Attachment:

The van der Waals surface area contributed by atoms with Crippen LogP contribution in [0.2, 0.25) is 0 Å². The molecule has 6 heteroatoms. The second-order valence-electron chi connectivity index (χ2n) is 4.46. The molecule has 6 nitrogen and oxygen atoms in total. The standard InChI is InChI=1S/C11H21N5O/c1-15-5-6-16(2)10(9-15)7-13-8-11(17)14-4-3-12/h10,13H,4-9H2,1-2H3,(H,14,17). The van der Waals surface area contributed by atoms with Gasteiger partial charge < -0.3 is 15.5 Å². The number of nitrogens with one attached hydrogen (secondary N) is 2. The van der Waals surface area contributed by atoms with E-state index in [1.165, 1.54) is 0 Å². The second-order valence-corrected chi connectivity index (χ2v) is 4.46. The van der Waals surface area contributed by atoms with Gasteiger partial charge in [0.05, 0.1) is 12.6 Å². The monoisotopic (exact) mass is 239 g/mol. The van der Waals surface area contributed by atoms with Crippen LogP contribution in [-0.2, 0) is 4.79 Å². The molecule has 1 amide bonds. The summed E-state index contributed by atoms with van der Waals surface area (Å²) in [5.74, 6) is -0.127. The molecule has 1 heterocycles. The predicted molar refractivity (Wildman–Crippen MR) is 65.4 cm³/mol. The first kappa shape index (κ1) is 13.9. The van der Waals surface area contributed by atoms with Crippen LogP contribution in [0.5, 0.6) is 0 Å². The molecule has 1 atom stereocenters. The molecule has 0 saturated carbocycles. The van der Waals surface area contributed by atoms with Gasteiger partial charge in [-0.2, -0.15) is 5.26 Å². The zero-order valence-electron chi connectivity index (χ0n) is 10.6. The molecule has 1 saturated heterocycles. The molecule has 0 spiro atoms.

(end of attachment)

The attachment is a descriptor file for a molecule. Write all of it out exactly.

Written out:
The van der Waals surface area contributed by atoms with Crippen LogP contribution in [0.2, 0.25) is 0 Å². The molecule has 6 heteroatoms. The second-order valence-electron chi connectivity index (χ2n) is 4.46. The molecule has 6 nitrogen and oxygen atoms in total. The standard InChI is InChI=1S/C11H21N5O/c1-15-5-6-16(2)10(9-15)7-13-8-11(17)14-4-3-12/h10,13H,4-9H2,1-2H3,(H,14,17). The van der Waals surface area contributed by atoms with Gasteiger partial charge < -0.3 is 15.5 Å². The number of nitrogens with one attached hydrogen (secondary N) is 2. The van der Waals surface area contributed by atoms with E-state index in [1.165, 1.54) is 0 Å². The second-order valence-corrected chi connectivity index (χ2v) is 4.46. The van der Waals surface area contributed by atoms with Gasteiger partial charge in [0.05, 0.1) is 12.6 Å². The monoisotopic (exact) mass is 239 g/mol. The van der Waals surface area contributed by atoms with Crippen LogP contribution in [-0.2, 0) is 4.79 Å². The molecule has 1 amide bonds. The summed E-state index contributed by atoms with van der Waals surface area (Å²) in [5.74, 6) is -0.127. The molecule has 1 heterocycles. The predicted molar refractivity (Wildman–Crippen MR) is 65.4 cm³/mol. The first kappa shape index (κ1) is 13.9. The van der Waals surface area contributed by atoms with Crippen LogP contribution in [0.5, 0.6) is 0 Å². The molecule has 1 atom stereocenters. The molecule has 0 saturated carbocycles. The van der Waals surface area contributed by atoms with Gasteiger partial charge in [-0.2, -0.15) is 5.26 Å². The zero-order valence-electron chi connectivity index (χ0n) is 10.6. The molecule has 1 saturated heterocycles. The molecule has 0 spiro atoms.